The legislation contains a number of prohibitions and stipulations governing the activities provided by Mediators including a restriction that the services of a Mediator shall not be income generating. However, Mediators may be involved or participate in other legal activities recognized by Russian law. Neither employees of the Russian Federation nor members of the civil service or municipal service may serve as Mediators.
A Mediator may not be a representative of either party, provide legal or other assistance to either party and will not engage in activities during the Mediation in which Mediator directly or indirectly has interest.
Mediators may not deal with the press or make public announcements about the dispute without prior consent of the parties.
The legislation stipulates that both the Mediator and the organization/s providing Mediation services may be held liable for harm inflicted on the parties resulting from the Mediation.
The legislation lists the requirements for a person to serve as a Mediator and specifies:
The legislation anticipates the formation of an association to represent organizations that provide Mediation services. That association would coordinate the activities of Mediation providers, develop standard of rules of procedures and guidelines for Mediators.
The last section of the legislation is devoted to the formation, role and responsibilities of self-regulating organizations that represent Mediators and provide Mediation service. Such organizations would be responsible for developing rules to govern the professional activities of Mediators and establish compliance procedures to ensure that services are delivered on a professional basis.
The legislation anticipates that such self-regulating organizations of Mediators would establish:
Observations: There is considerable uncertainty among those who currently serve as Mediators about the impact of the legislation, particularly for those who live and work outside of Moscow. That uncertainty was voiced by those who had recently been trained in the Mediation process and questioned if they would need to attend another course before being able to be serve as a Mediator.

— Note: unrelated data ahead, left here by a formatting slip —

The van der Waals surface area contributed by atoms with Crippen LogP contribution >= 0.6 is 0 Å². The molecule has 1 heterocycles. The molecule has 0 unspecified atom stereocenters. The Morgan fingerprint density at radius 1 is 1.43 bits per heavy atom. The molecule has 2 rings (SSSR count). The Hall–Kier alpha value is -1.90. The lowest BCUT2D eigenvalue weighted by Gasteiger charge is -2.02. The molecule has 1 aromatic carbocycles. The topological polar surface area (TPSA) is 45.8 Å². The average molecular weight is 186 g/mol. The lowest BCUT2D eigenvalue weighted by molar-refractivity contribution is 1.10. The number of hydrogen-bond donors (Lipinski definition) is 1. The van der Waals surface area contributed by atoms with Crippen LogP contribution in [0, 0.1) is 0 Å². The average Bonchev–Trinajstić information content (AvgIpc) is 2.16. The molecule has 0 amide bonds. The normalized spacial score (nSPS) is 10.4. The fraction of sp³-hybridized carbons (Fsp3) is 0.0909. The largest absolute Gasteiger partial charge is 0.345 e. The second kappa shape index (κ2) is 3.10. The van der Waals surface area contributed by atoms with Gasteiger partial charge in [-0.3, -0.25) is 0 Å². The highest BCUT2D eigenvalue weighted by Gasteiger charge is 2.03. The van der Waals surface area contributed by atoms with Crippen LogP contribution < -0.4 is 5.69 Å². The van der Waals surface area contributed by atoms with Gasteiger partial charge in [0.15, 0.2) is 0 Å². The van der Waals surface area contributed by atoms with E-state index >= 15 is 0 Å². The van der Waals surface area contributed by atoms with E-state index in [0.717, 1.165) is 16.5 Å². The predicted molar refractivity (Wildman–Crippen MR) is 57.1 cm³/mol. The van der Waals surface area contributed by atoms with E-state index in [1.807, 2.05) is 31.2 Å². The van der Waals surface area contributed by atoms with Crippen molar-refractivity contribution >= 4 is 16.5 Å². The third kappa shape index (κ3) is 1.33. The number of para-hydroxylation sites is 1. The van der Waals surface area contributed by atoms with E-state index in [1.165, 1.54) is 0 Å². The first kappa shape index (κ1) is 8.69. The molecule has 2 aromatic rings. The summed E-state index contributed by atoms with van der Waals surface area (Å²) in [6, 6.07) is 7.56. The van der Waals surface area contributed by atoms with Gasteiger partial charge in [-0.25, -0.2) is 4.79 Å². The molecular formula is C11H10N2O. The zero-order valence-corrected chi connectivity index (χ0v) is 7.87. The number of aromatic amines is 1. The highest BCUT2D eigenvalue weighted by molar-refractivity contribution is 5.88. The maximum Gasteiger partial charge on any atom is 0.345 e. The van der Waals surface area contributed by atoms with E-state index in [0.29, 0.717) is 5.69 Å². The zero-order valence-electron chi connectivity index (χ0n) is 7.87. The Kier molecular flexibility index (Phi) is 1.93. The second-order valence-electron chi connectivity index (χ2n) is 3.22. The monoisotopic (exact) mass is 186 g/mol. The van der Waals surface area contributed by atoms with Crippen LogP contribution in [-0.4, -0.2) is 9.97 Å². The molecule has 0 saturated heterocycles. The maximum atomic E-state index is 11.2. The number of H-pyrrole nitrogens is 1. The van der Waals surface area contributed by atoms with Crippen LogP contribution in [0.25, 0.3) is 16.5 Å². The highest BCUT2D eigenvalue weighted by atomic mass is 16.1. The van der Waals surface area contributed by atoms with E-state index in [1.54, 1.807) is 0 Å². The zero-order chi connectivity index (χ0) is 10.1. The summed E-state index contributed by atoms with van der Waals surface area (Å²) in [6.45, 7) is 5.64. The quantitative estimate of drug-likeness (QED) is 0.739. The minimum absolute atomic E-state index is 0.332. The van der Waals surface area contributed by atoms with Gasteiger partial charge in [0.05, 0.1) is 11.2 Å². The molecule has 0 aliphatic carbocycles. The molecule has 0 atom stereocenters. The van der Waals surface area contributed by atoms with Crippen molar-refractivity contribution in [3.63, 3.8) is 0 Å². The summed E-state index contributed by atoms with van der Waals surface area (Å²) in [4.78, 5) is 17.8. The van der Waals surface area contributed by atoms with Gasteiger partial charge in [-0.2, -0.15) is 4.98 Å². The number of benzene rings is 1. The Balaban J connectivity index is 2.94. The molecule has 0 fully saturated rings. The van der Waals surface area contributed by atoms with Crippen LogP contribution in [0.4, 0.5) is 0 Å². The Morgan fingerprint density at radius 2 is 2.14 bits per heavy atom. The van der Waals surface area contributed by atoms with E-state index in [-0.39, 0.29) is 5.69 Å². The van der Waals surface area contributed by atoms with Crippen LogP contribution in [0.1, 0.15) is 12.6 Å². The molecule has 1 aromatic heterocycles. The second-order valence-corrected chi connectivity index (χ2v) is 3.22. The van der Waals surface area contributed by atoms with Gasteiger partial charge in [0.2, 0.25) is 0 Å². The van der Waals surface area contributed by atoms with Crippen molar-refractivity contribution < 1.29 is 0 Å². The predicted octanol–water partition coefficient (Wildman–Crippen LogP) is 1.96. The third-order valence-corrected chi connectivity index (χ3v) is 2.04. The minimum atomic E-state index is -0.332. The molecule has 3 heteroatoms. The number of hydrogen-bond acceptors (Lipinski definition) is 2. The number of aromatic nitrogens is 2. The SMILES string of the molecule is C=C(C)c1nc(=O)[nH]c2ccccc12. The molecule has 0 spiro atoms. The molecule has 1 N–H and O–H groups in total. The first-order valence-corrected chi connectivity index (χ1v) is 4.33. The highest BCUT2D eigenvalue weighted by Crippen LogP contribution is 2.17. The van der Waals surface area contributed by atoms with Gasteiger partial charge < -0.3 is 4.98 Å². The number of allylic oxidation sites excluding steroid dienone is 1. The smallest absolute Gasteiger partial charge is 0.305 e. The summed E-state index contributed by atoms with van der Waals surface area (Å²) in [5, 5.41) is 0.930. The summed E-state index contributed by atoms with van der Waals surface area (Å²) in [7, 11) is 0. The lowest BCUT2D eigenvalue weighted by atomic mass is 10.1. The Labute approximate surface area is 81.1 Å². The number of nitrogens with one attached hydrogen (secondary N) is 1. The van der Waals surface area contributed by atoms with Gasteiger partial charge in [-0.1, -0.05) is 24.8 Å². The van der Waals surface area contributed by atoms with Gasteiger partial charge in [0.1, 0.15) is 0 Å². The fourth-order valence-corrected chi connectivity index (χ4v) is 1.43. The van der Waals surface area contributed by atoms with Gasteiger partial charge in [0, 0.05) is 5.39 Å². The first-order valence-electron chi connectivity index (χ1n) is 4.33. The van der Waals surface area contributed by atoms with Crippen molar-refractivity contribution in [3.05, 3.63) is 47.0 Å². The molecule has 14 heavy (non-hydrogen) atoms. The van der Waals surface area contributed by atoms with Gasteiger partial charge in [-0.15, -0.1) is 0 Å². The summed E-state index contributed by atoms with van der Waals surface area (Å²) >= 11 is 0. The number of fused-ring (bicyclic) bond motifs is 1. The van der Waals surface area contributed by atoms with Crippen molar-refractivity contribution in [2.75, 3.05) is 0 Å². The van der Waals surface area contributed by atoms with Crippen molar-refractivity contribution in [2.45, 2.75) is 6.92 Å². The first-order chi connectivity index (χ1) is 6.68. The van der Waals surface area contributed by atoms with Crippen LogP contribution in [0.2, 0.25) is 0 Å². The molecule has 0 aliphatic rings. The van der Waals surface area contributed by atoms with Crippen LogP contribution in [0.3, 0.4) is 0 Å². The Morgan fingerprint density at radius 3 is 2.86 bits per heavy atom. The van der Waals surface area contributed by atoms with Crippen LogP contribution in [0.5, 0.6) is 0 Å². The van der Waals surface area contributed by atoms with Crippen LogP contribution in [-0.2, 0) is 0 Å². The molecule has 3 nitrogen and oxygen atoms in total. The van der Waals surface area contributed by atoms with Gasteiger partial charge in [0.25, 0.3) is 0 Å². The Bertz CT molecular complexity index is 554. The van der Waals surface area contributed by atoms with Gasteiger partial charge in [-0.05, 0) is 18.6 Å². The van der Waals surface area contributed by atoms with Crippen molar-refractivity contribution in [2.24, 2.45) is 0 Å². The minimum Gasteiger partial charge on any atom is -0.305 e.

Some saw the legislation as being designed to restrict access to the field and limit competition. A discussion among observers and current practitioners noted that there was no accommodation in the legislation for those who have already been trained and are currently serving as Mediators for the courts. A similar sense of exclusion was voiced by those who work as Restorative Mediators.
However, since the legislation was passed, some matters have been clarified including that state research universities will have the responsibility for providing training in Mediation and Conflict Resolution. That training will separate those designated as professional Mediators from others who serve as Mediators. Another recent clarification notes that law firms will be able to organize and provide Mediation services to their clients and provide offices and facilities to employees who serve as Mediators.
There are still others areas that need clarification, including how Mediators will be selected, how cases will be assigned and whether there will be a “certification” of Mediators. The legislation does, however, assign considerable responsibility and authority to the self-regulatory organization of Mediators –which appear to have the responsibility for “filling-in” the blanks.